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Capps Unveils Central Coast Heritage Protection Act to Provide Additional Protection and Preservation of Federal Lands
Santa Barbara – Today, Rep. Lois Capps (CA-24) unveiled the Central Coast Heritage Protection Act, legislation that would protect 245,665 acres of new and expanded wilderness in the Los Padres National Forest and the Carrizo Plain National Monument, protecting wild and scenic rivers and designating a new national recreational trail.
The announcement was made at a press conference at the Santa Barbara Botanic Garden. The bill is expected to be formally introduced next week when the House of Representatives returns from the current district work period.
Among the bill’s highlights are the creation of the Condor National Recreation Trail, a trail that will provide an opportunity to hike approximately 400 miles along the spine of the coastal range from Los Angeles County to the northernmost point of the Los Padres National Forest in Monterey County.
The bill would also create four new wilderness areas and expand nine existing wilderness areas. The wilderness designation is the highest form of protection the government can give to public land. The act also designates two new scenic areas totaling 34,512 acres in the Black Mountain area and Condor Ridge above the Gaviota Coast and Santa Barbara.
We have a responsibility to protect the incredible landscapes, local water supplies, and unique habitats the Central Coast provides, while at the same time preserving the recreation opportunities that contribute so much to the local economy and quality of life,” Capps said. “Crafting this legislation has truly been a community effort, promoting both responsible use and long-term protection for our treasured public lands. I’m pleased to be introducing this important piece of legislation and I am eager to advance it through Congress.”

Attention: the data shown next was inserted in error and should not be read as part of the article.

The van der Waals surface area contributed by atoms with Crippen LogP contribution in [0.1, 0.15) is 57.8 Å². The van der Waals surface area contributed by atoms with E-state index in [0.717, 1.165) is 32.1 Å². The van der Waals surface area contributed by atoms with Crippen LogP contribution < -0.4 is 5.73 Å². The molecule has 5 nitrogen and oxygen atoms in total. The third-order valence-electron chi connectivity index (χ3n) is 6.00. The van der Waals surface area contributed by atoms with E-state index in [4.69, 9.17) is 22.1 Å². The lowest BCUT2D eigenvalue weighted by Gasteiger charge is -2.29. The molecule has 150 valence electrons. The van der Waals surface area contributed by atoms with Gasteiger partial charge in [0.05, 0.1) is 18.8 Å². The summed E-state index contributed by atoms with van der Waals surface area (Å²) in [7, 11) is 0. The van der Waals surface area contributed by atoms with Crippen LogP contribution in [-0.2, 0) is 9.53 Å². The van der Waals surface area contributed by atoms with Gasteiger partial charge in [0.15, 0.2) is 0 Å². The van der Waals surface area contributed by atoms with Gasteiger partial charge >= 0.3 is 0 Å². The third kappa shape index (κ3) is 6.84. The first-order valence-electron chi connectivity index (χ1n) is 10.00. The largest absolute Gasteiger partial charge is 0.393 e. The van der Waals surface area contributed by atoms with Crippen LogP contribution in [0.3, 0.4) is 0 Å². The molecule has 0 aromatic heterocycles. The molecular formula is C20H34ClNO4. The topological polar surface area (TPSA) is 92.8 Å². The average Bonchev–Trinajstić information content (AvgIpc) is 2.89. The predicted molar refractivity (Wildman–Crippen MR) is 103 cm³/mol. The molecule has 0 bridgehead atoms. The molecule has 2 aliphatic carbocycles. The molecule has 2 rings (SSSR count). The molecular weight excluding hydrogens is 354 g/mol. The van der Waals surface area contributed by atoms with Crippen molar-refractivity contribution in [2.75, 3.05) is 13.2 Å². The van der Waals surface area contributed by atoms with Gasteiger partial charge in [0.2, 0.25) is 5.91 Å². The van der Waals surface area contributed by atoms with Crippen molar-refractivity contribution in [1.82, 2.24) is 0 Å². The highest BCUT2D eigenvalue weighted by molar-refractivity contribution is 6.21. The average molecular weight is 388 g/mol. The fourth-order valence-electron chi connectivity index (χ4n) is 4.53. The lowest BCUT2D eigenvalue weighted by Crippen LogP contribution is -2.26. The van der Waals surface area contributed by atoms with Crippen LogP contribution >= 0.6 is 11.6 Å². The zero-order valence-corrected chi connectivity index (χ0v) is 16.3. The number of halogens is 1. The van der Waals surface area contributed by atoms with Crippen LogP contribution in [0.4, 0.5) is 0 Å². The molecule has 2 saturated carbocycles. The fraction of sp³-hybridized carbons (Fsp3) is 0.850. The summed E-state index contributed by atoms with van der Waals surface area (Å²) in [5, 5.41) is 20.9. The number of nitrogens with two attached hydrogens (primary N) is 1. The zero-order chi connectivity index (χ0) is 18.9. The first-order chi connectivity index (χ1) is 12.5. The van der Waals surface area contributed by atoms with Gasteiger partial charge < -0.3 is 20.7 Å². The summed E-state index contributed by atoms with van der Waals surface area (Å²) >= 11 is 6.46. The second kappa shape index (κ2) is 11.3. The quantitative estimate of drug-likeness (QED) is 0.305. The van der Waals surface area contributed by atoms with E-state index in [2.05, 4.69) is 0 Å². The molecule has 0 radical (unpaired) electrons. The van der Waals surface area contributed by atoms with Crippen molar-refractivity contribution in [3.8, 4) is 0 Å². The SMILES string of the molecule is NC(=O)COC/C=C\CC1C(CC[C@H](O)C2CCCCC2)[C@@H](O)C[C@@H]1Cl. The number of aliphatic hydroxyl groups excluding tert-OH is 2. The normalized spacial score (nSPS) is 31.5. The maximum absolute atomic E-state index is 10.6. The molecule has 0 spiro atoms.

Rep. Julia Brownley (CA-26) and Rep. Sam Farr (CA-20) have both signed on as original co-sponsors of the bill.
I am proud to support the Central Coast Heritage Protection Act,” said Congresswoman Julia Brownley. “In addition to preserving Ventura County native plants and endangered species like the majestic California Condor, this legislation will boost Ventura County’s economy by promoting tourism and protecting the streams and tributaries that supply the Ventura and Santa Clara River watersheds, which provide water to many of Ventura County’s urban and agricultural communities.”
The future of our region’s economy is dependent upon how well we manage and use our natural resources,” said Congressman Sam Farr. “Congresswoman Capps did a wonderful job bringing all of the various stakeholders together to craft a bill that provides the right balance between long-term conservation efforts and the current needs of local communities. Thanks to her efforts, we now have a bill that will allow the Central Coast economy to continue to grow while preserving our natural heritage.”
Capps worked for more than a year with local stakeholders to develop a consensus bill with broad support. The bill is widely supported by more than 300 businesses, trail user groups, individuals, conservation groups, and local officials.